Wednesday, December 23, 2009

Christmas Year C

Is Christmas Here?

Readings: Isaiah 9:2-7; Psalm 96; Titus 2:11-14; Luke 2:1-20

I love the traditions of Christmas. I look back on Christmases past and recapture a wonderful sense of joy. One of my favourite times was helping my mother bake. She made the best mince meat tarts. She would let me put the tops on each one, reminding me that it represented the swaddling clothes for baby Jesus. Even Santa Claus was part of the mystery. Santa always came during the night and put our stocking at the bottom of our bed. As long as we made not a sound, we could open it as soon as we awakened. I would reach in and pull out each item in the darkness of the early morning, unwrap them and savour them. There would be the usual socks and underwear, some little toys to play with, a lovely candy cane, and always tucked into the toe a beautiful big orange. When we children could contain ourselves no longer we would make enough noise that our parents would give in and let us go down stairs to see what Santa had left under the tree. We were allowed to open one gift before church, the one that Santa brought. And that gift would be taken to church for a blessing. I loved the service on Christmas Day. The children would all gather at the creche. We would recount the story and kneel reverently as we sang “Away in a Manger”.

Christmas is like that for us. It is warm and wonderful family memories. It is images of sugar plums and dancing angels. It is the smell of pine. It is turkey and stuffing and Christmas pudding. It warms our hearts. It gives us hope. It brings with it a sense of peace. It brings us back to childhood, year after year after year.

Even when we grow up and replace family traditions with our own, Christmas remains a special time of giving and receiving. I take joy in decorating my Christmas tree, pulling out each decoration and remembering where or from whom it came. I enjoy entertaining family and friends. It is a magical time when there is peace in the world and joy in my heart. But I know that there is so much more to Christmas than any of these traditions. And sometimes the joy is bittersweet. There is so much more to bring joy into our hearts, for the real gift is Christmas itself.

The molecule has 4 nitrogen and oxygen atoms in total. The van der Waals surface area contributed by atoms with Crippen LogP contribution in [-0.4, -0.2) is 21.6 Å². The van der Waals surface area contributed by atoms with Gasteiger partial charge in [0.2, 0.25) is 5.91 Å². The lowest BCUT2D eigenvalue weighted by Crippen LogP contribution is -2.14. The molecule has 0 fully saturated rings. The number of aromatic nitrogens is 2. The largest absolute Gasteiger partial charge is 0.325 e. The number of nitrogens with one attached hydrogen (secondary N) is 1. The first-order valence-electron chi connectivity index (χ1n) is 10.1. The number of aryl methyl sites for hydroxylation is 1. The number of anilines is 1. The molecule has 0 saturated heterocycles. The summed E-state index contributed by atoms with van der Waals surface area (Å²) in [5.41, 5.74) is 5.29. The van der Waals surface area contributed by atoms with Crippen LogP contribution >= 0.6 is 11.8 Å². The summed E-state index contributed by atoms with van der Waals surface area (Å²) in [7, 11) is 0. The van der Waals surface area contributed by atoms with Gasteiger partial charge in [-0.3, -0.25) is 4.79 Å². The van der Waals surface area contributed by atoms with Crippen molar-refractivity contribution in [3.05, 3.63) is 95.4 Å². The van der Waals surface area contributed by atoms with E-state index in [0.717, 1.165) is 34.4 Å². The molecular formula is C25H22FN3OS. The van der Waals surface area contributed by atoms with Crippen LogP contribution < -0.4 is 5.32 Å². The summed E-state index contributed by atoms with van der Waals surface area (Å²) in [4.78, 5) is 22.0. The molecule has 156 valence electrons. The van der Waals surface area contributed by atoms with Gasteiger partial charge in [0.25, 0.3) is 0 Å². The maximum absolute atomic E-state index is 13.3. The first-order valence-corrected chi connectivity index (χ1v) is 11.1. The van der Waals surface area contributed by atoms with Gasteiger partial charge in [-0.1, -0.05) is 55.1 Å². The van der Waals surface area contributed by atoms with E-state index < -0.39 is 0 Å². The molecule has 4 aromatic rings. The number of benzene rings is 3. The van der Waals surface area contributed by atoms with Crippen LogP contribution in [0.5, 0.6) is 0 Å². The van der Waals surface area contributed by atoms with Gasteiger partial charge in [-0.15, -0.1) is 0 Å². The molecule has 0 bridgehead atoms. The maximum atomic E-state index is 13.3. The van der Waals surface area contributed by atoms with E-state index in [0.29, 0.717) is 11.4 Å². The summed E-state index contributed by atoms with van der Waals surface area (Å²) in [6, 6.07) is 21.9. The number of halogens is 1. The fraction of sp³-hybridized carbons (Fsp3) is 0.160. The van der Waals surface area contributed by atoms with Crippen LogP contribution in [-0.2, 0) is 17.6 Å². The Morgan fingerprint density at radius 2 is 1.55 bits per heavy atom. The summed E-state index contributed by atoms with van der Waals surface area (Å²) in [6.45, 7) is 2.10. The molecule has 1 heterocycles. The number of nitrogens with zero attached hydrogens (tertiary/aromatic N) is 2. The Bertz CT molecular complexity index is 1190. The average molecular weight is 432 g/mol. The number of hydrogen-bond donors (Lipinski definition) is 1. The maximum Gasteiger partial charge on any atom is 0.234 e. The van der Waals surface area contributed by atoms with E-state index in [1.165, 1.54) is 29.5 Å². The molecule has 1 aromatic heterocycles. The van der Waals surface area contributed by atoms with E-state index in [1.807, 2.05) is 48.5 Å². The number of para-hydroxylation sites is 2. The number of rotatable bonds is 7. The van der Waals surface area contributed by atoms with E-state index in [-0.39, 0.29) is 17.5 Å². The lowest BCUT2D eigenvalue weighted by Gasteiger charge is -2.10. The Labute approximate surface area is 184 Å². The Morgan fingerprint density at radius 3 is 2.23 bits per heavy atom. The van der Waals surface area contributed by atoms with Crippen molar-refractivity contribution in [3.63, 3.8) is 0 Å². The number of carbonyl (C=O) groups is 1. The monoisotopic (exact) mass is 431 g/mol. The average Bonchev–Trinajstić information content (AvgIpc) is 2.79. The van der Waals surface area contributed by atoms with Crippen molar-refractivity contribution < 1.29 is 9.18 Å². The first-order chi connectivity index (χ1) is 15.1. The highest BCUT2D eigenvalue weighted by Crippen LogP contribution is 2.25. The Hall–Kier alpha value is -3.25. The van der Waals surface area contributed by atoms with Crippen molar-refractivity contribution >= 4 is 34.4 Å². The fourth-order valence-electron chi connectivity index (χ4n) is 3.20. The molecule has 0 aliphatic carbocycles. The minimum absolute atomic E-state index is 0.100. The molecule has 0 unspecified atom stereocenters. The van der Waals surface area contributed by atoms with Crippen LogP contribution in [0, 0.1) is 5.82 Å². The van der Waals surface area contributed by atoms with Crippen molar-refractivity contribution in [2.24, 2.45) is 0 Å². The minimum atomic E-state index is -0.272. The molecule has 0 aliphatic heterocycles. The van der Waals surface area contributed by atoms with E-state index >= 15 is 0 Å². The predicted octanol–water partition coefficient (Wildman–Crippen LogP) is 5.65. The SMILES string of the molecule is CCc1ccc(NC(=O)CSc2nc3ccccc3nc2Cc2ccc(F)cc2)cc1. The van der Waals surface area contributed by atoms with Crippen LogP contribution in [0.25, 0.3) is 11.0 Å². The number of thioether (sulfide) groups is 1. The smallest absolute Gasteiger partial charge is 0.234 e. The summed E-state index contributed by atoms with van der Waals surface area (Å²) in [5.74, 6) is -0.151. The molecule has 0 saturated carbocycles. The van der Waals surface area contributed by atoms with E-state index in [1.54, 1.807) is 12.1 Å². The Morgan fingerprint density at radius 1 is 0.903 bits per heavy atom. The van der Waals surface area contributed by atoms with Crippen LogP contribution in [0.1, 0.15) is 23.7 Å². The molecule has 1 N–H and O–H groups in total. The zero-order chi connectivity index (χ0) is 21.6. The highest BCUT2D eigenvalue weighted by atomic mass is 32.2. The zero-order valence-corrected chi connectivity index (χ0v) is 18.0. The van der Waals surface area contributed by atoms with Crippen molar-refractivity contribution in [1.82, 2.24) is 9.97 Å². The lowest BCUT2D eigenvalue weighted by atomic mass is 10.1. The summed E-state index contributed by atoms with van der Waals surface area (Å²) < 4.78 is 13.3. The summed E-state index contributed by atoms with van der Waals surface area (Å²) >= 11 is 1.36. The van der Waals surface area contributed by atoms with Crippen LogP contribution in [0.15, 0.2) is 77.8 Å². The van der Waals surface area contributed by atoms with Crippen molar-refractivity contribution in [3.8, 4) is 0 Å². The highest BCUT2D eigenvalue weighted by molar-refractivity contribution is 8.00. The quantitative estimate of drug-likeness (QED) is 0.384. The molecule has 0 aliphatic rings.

Of all the traditions of Christmas, most of all I love the Christmas story from Luke's Gospel. It is a timeless story. We see it portrayed on Christmas cards. We hear it. We read it. Truly, it does not matter how many times I read it. It does not matter how many times I watch the children telling the story in the pageant. It remains a warm and comforting story. And so I remind you of the story tonight.

A decree went out from Emperor Augustus that all should go back to their hometown for the census. And when a decree went out from the powerful ruler of Rome it was acted upon. Caesar Augustus, the self-proclaimed son of God, the bringer of peace, the saviour used his claim to greatness to exploit the people under his rule.